Across the country, numerous agencies are taking part in Fire Prevention Week, with this year’s event placing a special emphasis on reducing the threat of a fire in the kitchen. People grow comfortable in their own environments over the course of time, and sometimes safety can grow lax. To make sure that you’re reducing the fire risk and that you’re prepared to react properly when a fire erupts, you might take a look at some of the tips on hand from a news release from the state of Michigan.
The best thing you can do is take those precautions that can prevent a fire in your household kitchen in the first place. You can start by positioning yourself within the kitchen at all times during cooking. Anytime the stove top is being used, you have to be available to monitor progress. You can be a little more lenient with the oven itself, as it’s understandable that you wouldn’t want to hang out in a kitchen for the hours upon hours it takes to bake some things.
These directives are particularly important if you have children. To further protect them, place your cooking equipment on the back burners. That way, a child won’t be able to reach up and send scalding hot contents tumbling off the stove. You can further protect kids by pointing handles toward the wall rather than over the floor.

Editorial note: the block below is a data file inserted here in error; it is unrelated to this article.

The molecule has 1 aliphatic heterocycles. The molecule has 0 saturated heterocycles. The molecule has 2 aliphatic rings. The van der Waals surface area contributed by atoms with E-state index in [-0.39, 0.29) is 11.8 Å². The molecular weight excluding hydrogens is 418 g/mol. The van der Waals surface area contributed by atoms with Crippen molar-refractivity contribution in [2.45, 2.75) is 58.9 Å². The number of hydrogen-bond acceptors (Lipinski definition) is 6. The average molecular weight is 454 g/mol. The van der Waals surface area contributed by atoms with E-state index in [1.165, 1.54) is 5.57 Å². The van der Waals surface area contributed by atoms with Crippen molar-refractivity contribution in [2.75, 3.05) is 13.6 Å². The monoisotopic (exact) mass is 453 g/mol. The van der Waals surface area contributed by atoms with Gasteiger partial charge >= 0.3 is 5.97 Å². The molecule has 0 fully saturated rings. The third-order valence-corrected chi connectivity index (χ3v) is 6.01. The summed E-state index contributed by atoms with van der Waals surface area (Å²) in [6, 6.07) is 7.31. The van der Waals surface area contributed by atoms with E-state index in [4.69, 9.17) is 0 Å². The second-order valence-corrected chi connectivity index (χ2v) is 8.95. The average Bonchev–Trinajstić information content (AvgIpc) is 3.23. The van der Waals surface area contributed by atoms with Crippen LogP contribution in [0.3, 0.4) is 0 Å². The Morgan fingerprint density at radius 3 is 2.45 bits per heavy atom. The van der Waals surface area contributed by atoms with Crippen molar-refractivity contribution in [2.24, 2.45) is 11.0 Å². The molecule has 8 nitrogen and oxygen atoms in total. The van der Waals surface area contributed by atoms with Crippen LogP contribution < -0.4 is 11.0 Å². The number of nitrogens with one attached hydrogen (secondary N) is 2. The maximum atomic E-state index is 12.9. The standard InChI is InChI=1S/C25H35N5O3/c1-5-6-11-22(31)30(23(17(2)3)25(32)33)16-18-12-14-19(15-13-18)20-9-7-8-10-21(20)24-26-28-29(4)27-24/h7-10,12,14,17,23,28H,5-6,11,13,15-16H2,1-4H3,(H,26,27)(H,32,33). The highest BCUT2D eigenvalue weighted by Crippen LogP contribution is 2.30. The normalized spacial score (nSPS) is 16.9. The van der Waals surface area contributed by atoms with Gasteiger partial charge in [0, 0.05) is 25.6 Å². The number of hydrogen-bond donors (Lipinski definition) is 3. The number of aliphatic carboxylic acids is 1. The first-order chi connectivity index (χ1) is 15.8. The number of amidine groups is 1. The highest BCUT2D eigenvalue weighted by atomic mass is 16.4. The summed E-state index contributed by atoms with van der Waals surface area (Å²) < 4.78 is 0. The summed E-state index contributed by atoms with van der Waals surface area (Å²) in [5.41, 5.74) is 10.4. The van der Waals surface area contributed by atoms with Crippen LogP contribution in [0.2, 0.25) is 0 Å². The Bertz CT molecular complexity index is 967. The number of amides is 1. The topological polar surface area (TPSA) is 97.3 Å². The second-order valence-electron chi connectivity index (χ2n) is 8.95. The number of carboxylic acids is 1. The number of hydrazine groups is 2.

When you’re working, make sure that you’re wearing clothing conducive to the task at hand. Sleeves should be tight so that they aren’t in danger of catching fire and won’t trail into whatever you’re preparing. You should keep flammable items a sufficient distance away in case a fire does get out of control. That includes washcloths and even wooden cooking implements. For an additional preventative measure, keep the area around the stove clean by scrubbing away spilt food and grease.
If a fire does break out, then different steps need to be taken depending on what type of fire you’re dealing with. If you’re dealing with a grease fire, for instance, you may be able to snuff it out by simply taking the lid to whatever pot or pan you’re using and affixing it to the top. To prevent shattering, slide it over the top from the side and then immediately turn off the stove. Before you pull the lid off again, make sure the fire is squelched and that the pot has been given sufficient time to cool.
Should a fire break out in your oven, it’s usually a good idea to just keep the door closed rather than panic and open it up. When the door stays closed and you turn off the stove, there’s a good chance that the fire will go out of its own accord.
Finally, have a fire extinguisher on hand so that you can deal with fires that don’t go out so easily, and be ready to dial 911 if need be.